27 Nov Chickenpox: a common viral illness but risky too
Chickenpox is a mild and common childhood illness. However, pregnant women, newborn babies and people with a weakened immune system may also be at risk.
Chickenpox is highly contagious to people who have never had chickenpox before, or who have not been vaccinated. You can also catch the virus by handling items and surfaces that have been contaminated, then transferring the virus to yourself by touching your face. Children can develop chickenpox after being in contact with someone who has shingles. Anyone who has had chickenpox can develop shingles often much later in life.
What to look for
A common myth is that exposure to chickenpox carries no risk and presents no risk to humans. However, the complications of chickenpox can be so serious that it has now been added to the childhood immunisation schedule.
You or your child should not usually need any medical tests to diagnose chickenpox. You can be pretty sure that it is chickenpox if there are the key symptoms of a mild fever followed by an itchy rash, blisters and scabs. If you’re still uncertain about what is causing the symptoms, see your doctor.
Chickenpox spots are usually distinctive enough to distinguish from other rashes. Occasionally, they can be easily confused with other conditions that affect the skin, such as insect bites or scabies (a contagious skin condition that causes intense itching).
The incubation period
Chickenpox symptoms take 10 and 21 days (14 to 16 days on average) to show after infection. The most infectious time is one to two days before the rash appears, but it continues to be infectious until all the blisters have crusted over.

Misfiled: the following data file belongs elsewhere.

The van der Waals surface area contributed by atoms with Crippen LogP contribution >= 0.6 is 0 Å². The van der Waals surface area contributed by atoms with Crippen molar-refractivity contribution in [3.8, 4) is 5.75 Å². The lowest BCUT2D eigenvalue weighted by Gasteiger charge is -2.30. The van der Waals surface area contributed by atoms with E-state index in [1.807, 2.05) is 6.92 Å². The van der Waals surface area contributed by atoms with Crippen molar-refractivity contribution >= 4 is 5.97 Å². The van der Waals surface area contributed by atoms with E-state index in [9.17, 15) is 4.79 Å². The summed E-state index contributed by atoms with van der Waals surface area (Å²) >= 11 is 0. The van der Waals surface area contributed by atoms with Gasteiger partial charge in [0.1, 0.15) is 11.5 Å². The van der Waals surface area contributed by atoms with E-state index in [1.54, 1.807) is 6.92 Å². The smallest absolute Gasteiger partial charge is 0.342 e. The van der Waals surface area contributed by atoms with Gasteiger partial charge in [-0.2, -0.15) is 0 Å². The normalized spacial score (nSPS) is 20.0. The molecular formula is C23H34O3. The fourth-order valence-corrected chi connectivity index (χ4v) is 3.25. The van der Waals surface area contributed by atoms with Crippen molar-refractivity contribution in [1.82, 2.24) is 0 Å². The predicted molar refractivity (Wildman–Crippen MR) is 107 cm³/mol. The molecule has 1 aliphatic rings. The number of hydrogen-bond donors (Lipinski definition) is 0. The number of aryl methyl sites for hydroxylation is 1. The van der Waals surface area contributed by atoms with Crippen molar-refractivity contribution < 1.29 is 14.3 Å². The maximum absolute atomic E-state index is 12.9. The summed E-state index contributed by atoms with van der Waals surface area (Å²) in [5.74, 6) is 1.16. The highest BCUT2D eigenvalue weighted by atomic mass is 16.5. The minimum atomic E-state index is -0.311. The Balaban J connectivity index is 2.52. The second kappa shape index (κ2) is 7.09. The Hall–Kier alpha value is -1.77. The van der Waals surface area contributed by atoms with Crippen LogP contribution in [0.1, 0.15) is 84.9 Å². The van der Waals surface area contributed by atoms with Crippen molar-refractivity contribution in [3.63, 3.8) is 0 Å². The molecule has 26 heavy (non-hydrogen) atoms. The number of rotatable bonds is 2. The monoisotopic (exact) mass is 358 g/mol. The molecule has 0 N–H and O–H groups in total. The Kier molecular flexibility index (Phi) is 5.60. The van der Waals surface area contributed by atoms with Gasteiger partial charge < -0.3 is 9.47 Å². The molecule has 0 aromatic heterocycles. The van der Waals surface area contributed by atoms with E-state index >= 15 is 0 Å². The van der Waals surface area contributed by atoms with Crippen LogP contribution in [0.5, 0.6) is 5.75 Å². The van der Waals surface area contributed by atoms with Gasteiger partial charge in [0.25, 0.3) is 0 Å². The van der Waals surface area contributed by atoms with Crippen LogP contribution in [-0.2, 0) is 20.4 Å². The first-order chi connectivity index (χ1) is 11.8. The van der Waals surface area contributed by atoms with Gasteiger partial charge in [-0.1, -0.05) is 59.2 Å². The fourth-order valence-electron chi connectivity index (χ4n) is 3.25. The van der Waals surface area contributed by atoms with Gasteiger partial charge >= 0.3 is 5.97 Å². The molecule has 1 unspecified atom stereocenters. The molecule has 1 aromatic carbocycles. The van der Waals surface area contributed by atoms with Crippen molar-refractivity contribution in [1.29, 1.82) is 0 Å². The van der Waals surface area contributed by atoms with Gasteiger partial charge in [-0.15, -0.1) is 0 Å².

Treatment is geared towards relieving the symptoms
- Give your child plenty to drink
- Use paracetamol to relieve the fever and discomfort
- Baths, loose comfortable clothes and calamine lotion can all ease the itchiness. Gauze pads soaked in bicarbonate of soda and water that are then placed over the sores can calm the itch for a while. Your pharmacy can also give some suggestions
- Try to stop your child scratching or picking at their spots, as this will increase the risk of scarring. It’s hard for children to do this, so give them plenty of praise and encouragement. Distractions such as TV, are good for taking their mind off the itching
- Let the school or nursery know that your child is ill in case other children are at risk. Keep your child away from day care or school until the last blister has scabbed over
- Keep your child away from anyone who is pregnant or trying to get pregnant. If your child had contact with a pregnant woman just before they became unwell, let the woman know about the chickenpox (and suggest that she sees her doctor or midwife). In women who’ve never had chickenpox, catching the illness in pregnancy can cause miscarriage or the baby may be born with chickenpox
Chickenpox can be dangerous to anyone who is:
- has a weakened immune system
- a baby less than four weeks old
Chickenpox in these instances can cause serious complications if left untreated. It is essential to seek medical advice so that you can receive any necessary treatment.
When to contact your doctor
See your doctor if you’re not sure whether you or your child have chickenpox.
If you or your child are exposed to chicken pox
If you have had chickenpox in the past, then it is extremely unlikely that you will develop chickenpox for a second time. If you’ve never had chickenpox, or you’re unsure whether you’ve had it, then you may need an immunity test. This is a blood test that checks whether you are producing the antibodies to the chickenpox virus.
If your blood test result shows that you have the antibodies, you’ll be naturally protected from the virus. If you don’t have the antibodies, then you’ll need to be monitored closely to see if you develop chickenpox symptoms. A post-exposure vaccination is available and can reduce the risk of developing chicken pox.